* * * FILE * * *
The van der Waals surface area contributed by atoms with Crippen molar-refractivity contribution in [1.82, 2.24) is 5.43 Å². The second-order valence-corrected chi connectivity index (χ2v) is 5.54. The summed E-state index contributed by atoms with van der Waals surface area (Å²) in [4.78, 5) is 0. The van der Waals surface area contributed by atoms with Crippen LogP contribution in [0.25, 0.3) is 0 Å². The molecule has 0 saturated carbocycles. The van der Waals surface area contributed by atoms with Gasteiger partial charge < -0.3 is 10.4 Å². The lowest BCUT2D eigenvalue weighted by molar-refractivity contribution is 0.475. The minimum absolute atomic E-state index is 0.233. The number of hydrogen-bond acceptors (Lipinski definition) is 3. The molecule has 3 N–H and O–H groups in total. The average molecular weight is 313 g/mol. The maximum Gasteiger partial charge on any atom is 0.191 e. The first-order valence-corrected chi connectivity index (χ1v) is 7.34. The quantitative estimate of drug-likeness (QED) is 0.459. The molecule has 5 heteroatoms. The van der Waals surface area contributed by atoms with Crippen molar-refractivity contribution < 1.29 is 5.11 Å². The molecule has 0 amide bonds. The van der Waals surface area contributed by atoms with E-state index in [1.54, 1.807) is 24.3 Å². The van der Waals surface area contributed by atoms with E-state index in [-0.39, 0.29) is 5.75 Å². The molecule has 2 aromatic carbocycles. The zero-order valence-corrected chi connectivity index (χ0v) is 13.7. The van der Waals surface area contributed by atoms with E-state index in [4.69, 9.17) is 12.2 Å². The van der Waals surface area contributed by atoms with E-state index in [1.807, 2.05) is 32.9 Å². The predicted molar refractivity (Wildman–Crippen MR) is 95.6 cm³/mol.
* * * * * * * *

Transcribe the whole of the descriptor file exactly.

The van der Waals surface area contributed by atoms with Crippen molar-refractivity contribution in [1.82, 2.24) is 5.43 Å². The second-order valence-corrected chi connectivity index (χ2v) is 5.54. The summed E-state index contributed by atoms with van der Waals surface area (Å²) in [4.78, 5) is 0. The van der Waals surface area contributed by atoms with Crippen LogP contribution in [0.25, 0.3) is 0 Å². The molecule has 0 saturated carbocycles. The van der Waals surface area contributed by atoms with Gasteiger partial charge < -0.3 is 10.4 Å². The lowest BCUT2D eigenvalue weighted by molar-refractivity contribution is 0.475. The minimum absolute atomic E-state index is 0.233. The number of hydrogen-bond acceptors (Lipinski definition) is 3. The molecule has 3 N–H and O–H groups in total. The average molecular weight is 313 g/mol. The maximum Gasteiger partial charge on any atom is 0.191 e. The first-order valence-corrected chi connectivity index (χ1v) is 7.34. The quantitative estimate of drug-likeness (QED) is 0.459. The molecule has 5 heteroatoms. The van der Waals surface area contributed by atoms with Crippen molar-refractivity contribution < 1.29 is 5.11 Å². The molecule has 0 amide bonds. The van der Waals surface area contributed by atoms with E-state index in [1.54, 1.807) is 24.3 Å². The van der Waals surface area contributed by atoms with E-state index in [-0.39, 0.29) is 5.75 Å². The molecule has 2 aromatic carbocycles. The zero-order valence-corrected chi connectivity index (χ0v) is 13.7. The van der Waals surface area contributed by atoms with E-state index in [4.69, 9.17) is 12.2 Å². The van der Waals surface area contributed by atoms with E-state index in [1.807, 2.05) is 32.9 Å². The predicted molar refractivity (Wildman–Crippen MR) is 95.6 cm³/mol.